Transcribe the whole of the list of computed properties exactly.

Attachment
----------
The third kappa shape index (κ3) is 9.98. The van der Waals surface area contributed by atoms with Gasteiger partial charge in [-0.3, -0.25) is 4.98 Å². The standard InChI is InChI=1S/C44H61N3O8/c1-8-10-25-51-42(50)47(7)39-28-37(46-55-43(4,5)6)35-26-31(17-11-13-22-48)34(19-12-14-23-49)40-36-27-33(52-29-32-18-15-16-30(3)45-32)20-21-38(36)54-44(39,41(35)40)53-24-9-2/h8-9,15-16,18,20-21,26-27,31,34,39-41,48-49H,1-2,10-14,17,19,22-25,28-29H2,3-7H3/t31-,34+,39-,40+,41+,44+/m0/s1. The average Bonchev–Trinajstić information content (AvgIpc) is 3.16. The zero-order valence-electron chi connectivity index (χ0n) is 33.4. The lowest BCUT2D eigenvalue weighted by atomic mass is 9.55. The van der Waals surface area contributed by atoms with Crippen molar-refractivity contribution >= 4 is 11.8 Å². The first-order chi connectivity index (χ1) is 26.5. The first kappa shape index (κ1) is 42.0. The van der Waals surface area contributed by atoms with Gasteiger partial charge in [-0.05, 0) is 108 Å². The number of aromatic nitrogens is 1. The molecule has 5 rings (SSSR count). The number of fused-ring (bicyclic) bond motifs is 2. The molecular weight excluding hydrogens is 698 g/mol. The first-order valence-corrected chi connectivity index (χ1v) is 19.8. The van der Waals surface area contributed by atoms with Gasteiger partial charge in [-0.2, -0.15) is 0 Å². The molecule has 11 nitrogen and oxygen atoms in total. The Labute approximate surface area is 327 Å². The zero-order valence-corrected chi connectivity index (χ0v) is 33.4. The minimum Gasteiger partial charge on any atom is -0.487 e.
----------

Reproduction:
The third kappa shape index (κ3) is 9.98. The van der Waals surface area contributed by atoms with Gasteiger partial charge in [-0.3, -0.25) is 4.98 Å². The standard InChI is InChI=1S/C44H61N3O8/c1-8-10-25-51-42(50)47(7)39-28-37(46-55-43(4,5)6)35-26-31(17-11-13-22-48)34(19-12-14-23-49)40-36-27-33(52-29-32-18-15-16-30(3)45-32)20-21-38(36)54-44(39,41(35)40)53-24-9-2/h8-9,15-16,18,20-21,26-27,31,34,39-41,48-49H,1-2,10-14,17,19,22-25,28-29H2,3-7H3/t31-,34+,39-,40+,41+,44+/m0/s1. The average Bonchev–Trinajstić information content (AvgIpc) is 3.16. The zero-order valence-electron chi connectivity index (χ0n) is 33.4. The lowest BCUT2D eigenvalue weighted by atomic mass is 9.55. The van der Waals surface area contributed by atoms with Crippen molar-refractivity contribution >= 4 is 11.8 Å². The first-order chi connectivity index (χ1) is 26.5. The first kappa shape index (κ1) is 42.0. The van der Waals surface area contributed by atoms with Gasteiger partial charge in [-0.05, 0) is 108 Å². The number of aromatic nitrogens is 1. The molecule has 5 rings (SSSR count). The number of fused-ring (bicyclic) bond motifs is 2. The molecular weight excluding hydrogens is 698 g/mol. The first-order valence-corrected chi connectivity index (χ1v) is 19.8. The van der Waals surface area contributed by atoms with Gasteiger partial charge in [-0.2, -0.15) is 0 Å². The molecule has 11 nitrogen and oxygen atoms in total. The Labute approximate surface area is 327 Å². The zero-order valence-corrected chi connectivity index (χ0v) is 33.4. The minimum Gasteiger partial charge on any atom is -0.487 e.